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LES of Vertical Turbulent Wall Fires Ning Ren 1, Yi Wang 1, Sebastien Vilfayeau 2, Arnaud Trouvé 2 1. FM Global, Research, Norwood, MA, USA 2. University of Maryland, College Park, MD, USA

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Background Industrial-scale fire tests –Reduce fire loses –Expensive –Limited configurations Fire modeling –Understand physics –Reduce large scale tests Challenges –Multi-physics –Multi-phases Slide 2 6 m

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Slide 3 Background

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Tools – FireFOAM Open-source fire model (FM Global) – (2008-Present) Based on OpenFOAM – A general-purpose CFD toolbox (OpenCFD, UK) Main features – Object-oriented C++ environment – Advanced meshing capabilities – Massively parallel capability (MPI-based) – Advanced physical models: turbulent combustion, radiation pyrolysis, two phase flow, suppression, etc. Slide 4

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Slide 5 Background Multi-physics interaction Difficult to instrument Vertical wall fire is a canonical problem Industrial-scale Fire Test

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Background Experiments –Orloff, L., et.al (1974) PMMA –Ahmad, T., et.al (1979) –Markstein, G.H., de Ris, J. (1990) –de Ris, J., et.al (1999) Modeling –Tamanini, F. (RANS,1975) PMMA –Kennedy, L.A., et.al (RANS,1976) –Wang, Y.H., et.al (RANS, 1996) –Wang, Y.H., et.al (FDS, 2002) –Xin, Y. (FDS, 2008) Slide 6 Orloff, L, et.al (PMMA) Challenges –High grid requirement –Buoyancy driven –Mass transfer –Reacting boundary flow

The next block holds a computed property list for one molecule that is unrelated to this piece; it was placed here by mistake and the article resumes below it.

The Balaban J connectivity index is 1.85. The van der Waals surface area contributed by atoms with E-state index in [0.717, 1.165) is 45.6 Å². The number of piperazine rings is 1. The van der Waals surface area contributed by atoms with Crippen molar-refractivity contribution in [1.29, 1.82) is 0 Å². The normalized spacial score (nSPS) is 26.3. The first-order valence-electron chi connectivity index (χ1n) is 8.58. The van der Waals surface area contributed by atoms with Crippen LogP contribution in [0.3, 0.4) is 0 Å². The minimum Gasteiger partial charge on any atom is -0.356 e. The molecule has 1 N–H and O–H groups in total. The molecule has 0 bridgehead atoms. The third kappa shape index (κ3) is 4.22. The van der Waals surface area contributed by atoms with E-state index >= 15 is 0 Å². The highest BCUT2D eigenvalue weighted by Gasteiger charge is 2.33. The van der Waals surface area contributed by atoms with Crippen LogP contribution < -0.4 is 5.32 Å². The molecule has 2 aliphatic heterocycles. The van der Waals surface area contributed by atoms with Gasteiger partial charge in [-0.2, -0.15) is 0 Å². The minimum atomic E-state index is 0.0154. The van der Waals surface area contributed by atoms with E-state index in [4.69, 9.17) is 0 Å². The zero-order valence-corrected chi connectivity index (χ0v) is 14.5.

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Experiments – Prescribed flow rates –Propylene –Methane –Ethane –Ethylene Water cooled vertical wall Diagnostics –Temperature –Radiance –Heat flux –Soot depth Slide 7 (J. de Ris et al., FM, 1999) (J. de Ris et al., Proc. 7 th IAFSS, 2002)

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Grid requirement Momentum driven flow (Piomelli et al., 2002) Natural convection (Holling et al., 2005) Wall Fires –10~20 cells across the flame 3mm to start Slide 8 2 cm

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Mesh and B.C. Base line – 3 mm grid –ΔY ~ 3 mm, ΔX ~ 7.5 mm, ΔZ ~ 7.7 mm (ΔX :ΔY :ΔZ ~ 2.5:1:2.5) –0.8 M cells, CFL = 0.5 –1.5, 2, 3, 5, 10, 15 and 20 mm B.C. –Cyclic (periodic) in span-wise –Entrainment BC at the side –Fixed temperature, T = 75 ˚C –Propylene 8.8, 12.7, 17.1, 22.4 g/m 2 s Slide 9

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Turbulence Model Slide 10 Zero for pure shear flow O(y 3 ) near wall scaling Two deficiencies: 1.Laminar region with pure shear 2.Wrong scaling at near wall region O(1) instead of O(y 3 ) K-equation model WALE Model No need to calculate k sgs Wall adaptive local eddy viscosity model

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Wall-Adaptive Local Eddy Viscosity Slide 11 K-Eqn ModelWALE Model

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Combustion Model Eddy Dissipation Concept (EDC model) –Mixing controlled reaction Slide 12 K-equation modelWALE model